Photo: Getty
  /  04.23.2021

I don’t even know where to begin… especially for someone as complex as Earl “DMX” Simmons. How can someone so layered be covered in a single op-ed? ? A show? A movie even? Is that possible at all?  

As many of his fans know, X had many levels – his pain, joy, the good, the bad intertwined like thorns wrapped around a beautiful rose. The perfect metaphor for such a man.  

It’s with a heavy heart that I’m even writing this honestly. I have so many emotions in my heart and thoughts in my head that, on one side, are all attempting to push themselves out so I can finally be relieved of them and find, at least, some level of contentment that he’s now at peace. But, on one other, as I’m writing, they’re putting up a fight to stay hidden. Because are they even worth sharing? Will people even understand? Agree? 

The thing that really separated X from the rest of the dog pack was his willingness to serve. He was selfless. In a video his fellow Ruff Ryders collaborator and friend Swizz Beatz posted after he passed, the producer said, “Since the day that I met him, he lived his life for everyone else… I’ve never seen him live his life for himself.”  

Swizz also admitted that X would suffer every day of his life for the betterment of other people. “You know why he was suffering? Because he took everybody’s pain and made it his,” he added. 

This makes sense when you listen to X’s music. Track after track, there’s nothing but raw, heavy pain, and turmoil in between each and every lyric. Not only are the words full of anguish and despair, but X’s dark, aggressive, yet hurt and vulnerable tone – bringing life to his bars – would only intensify his messages.  

See, to live is to suffer but to survive/ Well, that’s to find meaning in the suffering/ Going too fast it wouldn’t last but yo I couldn’t tell/Group homes and institutions, prepare my ass for jail/They put me in a situation forcin’ me to be a man/ When I was just learnin’ to stand without a helpin’ hand. – “Slippin’”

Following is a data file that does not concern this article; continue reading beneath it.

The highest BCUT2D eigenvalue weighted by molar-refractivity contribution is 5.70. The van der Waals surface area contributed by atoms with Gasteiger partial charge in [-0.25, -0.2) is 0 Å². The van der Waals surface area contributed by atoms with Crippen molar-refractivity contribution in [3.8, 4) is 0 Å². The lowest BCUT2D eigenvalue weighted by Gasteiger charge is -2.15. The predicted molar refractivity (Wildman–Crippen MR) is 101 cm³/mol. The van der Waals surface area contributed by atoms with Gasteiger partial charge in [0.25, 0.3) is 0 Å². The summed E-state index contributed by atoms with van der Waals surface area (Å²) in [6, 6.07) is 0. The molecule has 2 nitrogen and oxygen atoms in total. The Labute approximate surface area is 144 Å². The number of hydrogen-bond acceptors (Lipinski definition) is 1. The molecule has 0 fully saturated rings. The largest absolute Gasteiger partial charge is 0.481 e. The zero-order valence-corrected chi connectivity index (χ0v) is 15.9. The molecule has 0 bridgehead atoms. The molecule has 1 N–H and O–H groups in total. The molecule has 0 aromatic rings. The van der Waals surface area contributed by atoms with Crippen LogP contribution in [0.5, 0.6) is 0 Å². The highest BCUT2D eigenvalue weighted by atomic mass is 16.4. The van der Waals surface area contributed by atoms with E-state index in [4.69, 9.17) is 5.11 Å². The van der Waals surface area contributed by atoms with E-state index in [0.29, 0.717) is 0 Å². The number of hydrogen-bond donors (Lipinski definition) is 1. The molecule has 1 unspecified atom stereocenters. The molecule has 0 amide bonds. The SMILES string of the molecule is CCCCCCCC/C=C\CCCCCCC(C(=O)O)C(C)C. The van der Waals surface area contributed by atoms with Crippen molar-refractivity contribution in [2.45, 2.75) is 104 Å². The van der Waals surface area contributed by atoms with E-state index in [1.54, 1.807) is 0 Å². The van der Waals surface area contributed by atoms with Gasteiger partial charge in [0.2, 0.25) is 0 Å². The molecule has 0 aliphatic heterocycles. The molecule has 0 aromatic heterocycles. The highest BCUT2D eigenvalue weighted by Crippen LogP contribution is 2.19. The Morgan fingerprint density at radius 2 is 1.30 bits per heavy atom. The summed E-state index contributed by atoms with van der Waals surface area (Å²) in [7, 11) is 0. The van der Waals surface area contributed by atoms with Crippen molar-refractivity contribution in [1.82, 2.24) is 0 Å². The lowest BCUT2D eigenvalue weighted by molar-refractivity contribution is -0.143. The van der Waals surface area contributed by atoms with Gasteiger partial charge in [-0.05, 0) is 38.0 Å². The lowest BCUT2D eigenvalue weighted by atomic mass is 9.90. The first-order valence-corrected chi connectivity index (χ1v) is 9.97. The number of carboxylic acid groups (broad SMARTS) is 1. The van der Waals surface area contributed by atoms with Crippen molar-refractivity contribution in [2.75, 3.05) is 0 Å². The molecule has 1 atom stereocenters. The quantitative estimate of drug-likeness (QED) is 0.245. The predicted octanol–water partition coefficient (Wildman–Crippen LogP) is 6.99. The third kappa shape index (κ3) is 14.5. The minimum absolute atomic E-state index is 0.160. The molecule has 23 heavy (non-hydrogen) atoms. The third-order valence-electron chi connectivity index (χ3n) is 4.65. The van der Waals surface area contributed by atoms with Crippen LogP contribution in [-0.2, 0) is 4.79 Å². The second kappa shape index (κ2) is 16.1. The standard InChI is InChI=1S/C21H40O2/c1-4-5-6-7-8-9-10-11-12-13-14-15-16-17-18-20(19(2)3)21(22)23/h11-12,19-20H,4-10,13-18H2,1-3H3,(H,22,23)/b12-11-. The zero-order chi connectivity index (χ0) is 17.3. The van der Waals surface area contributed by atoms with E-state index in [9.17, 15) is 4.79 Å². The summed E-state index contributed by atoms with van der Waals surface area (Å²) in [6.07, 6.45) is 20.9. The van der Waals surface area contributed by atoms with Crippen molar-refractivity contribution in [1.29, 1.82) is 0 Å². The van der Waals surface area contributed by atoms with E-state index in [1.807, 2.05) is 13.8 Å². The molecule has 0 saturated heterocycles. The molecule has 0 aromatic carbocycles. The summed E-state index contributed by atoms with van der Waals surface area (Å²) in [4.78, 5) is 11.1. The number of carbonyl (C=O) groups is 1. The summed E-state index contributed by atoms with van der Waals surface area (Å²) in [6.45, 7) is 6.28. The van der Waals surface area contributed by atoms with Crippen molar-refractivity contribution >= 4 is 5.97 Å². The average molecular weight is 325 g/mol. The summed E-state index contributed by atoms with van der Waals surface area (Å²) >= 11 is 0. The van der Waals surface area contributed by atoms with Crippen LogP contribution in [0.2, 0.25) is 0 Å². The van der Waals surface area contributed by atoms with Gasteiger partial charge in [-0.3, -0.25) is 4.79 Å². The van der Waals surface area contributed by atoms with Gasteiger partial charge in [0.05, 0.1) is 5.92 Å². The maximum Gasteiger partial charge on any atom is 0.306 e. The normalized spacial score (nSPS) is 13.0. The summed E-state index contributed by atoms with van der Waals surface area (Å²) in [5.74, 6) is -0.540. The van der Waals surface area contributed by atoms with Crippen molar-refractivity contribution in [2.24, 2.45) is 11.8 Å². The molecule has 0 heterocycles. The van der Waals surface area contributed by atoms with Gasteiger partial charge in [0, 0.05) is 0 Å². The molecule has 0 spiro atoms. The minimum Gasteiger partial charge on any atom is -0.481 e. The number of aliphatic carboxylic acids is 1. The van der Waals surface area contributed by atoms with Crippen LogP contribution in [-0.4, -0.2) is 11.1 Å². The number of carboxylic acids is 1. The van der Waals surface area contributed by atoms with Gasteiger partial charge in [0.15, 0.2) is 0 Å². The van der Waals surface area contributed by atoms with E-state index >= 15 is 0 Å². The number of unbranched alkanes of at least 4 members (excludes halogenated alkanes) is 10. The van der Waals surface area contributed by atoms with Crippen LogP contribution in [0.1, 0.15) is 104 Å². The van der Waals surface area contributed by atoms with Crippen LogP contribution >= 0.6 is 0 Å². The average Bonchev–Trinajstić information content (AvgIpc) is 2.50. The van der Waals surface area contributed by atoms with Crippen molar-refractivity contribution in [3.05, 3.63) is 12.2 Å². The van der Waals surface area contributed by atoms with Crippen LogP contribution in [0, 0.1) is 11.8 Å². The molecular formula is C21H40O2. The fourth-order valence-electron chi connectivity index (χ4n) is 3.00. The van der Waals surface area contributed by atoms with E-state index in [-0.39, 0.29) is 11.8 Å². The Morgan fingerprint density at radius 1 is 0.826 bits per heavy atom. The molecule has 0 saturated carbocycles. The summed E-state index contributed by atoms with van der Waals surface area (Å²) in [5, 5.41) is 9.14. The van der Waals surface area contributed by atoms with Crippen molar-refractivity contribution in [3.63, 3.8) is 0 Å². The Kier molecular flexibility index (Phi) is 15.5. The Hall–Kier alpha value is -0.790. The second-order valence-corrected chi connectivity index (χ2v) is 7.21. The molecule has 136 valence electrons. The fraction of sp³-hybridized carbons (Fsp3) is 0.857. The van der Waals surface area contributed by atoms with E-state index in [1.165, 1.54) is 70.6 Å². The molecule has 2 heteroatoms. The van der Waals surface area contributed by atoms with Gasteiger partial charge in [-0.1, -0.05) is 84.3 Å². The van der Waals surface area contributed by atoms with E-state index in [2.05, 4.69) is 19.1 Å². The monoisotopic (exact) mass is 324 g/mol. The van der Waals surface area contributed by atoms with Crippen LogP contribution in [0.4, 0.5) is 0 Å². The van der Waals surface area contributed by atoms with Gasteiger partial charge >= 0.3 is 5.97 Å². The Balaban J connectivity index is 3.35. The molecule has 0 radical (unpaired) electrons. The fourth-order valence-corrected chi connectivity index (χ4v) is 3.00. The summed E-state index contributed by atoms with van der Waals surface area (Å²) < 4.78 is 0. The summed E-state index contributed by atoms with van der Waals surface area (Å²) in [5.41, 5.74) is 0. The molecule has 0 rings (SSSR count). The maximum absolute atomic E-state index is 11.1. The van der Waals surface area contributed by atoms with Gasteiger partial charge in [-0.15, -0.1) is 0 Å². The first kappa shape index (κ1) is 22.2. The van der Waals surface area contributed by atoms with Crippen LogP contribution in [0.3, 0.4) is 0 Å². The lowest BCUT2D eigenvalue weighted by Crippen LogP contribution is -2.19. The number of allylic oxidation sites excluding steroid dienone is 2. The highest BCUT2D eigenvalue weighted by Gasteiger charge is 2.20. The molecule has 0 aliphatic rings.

As confirmed by close ones, the rapper actually believed that his purpose was to heal people by taking in their agony, so he could feel their hurt instead. That’s one of the reasons his music was full of emotion. He wanted fans to find a safe place in his work — in him — something that X had a hard time finding as a child who was exposed to many hardships, whether on the streets or in his own home

DMX’s upbringing would shape him for the rest of his life – as all of ours has. If it’s one thing that a child wants to feel from their mother is love. Another thing is protection. X, unfortunately, got neither. Since a small kid, he would get physically abused by his mom and her boyfriends. In his “Behind The Music” documentary, which aired in 2010, the artist would even recall his mother keeping all of the food in her closet and only feeding him whenever she felt like it. There was even one point when he was starving so badly that he drank her perfume. “It was so nasty, but I was so hungry,” he recollected in a soft fragile voice as a glimpse of baby Earl briefly appeared through his eyes. 

That’s the thing. We may age, but we remain our inner kids. X even said this in his “Prayer,” including before his Verzuz with Snoop Dogg last year. Remember that cultural moment? “Instill in us the word, which our backbone,” he said before the battle. “We’re just children that act grown.”

And then, there was the time a young X – who already felt unloved and unwanted – would receive yet another blow from his mother – perhaps the hardest one of them all. 

As a youth, he would often get in trouble at school and on the streets for fighting. As DMX explained in his doc, his mom took him and his two sisters to an upstate facility for kids with behavioral problems and pretended that they were just visiting. Once there, she asked him if he liked it, and when he said yes, she replied, “Good because you’re not leaving.” And just like that, the mother of three took her two daughters back in the car and left X at the center – a child — to fend for himself. Again. 

It was at that moment, X said, that he learned that the only person who can truly protect him was himself.

These harsh instances as a youth would toughen him, and quickly erase the pure baby boy that was Earl and his innocence, and have him develop the shell of DMX – one that no one could break through – as a defense mechanism. Very few would ever hurt him again if he had anything to say or do about it. 

As he grew older, X never forgot his childhood aches. He would take them with him throughout the rest of his days – and difficult nights. That’s why he was so passionate about helping others. Aside from his grandmother who he visited on the weekends as a kid, but who would sadly pass away from cancer years later, X didn’t have a release. Instead, he willingly felt every ounce of hurt people placed onto him. 

“I felt like I lost my life…like everything that was special to me. The only person I was special to, you know, because no matter how hard we are, how tough we are, we need to be someone’s baby… and I was her baby.” – DMX on his grandmother, Mary Ella Holloway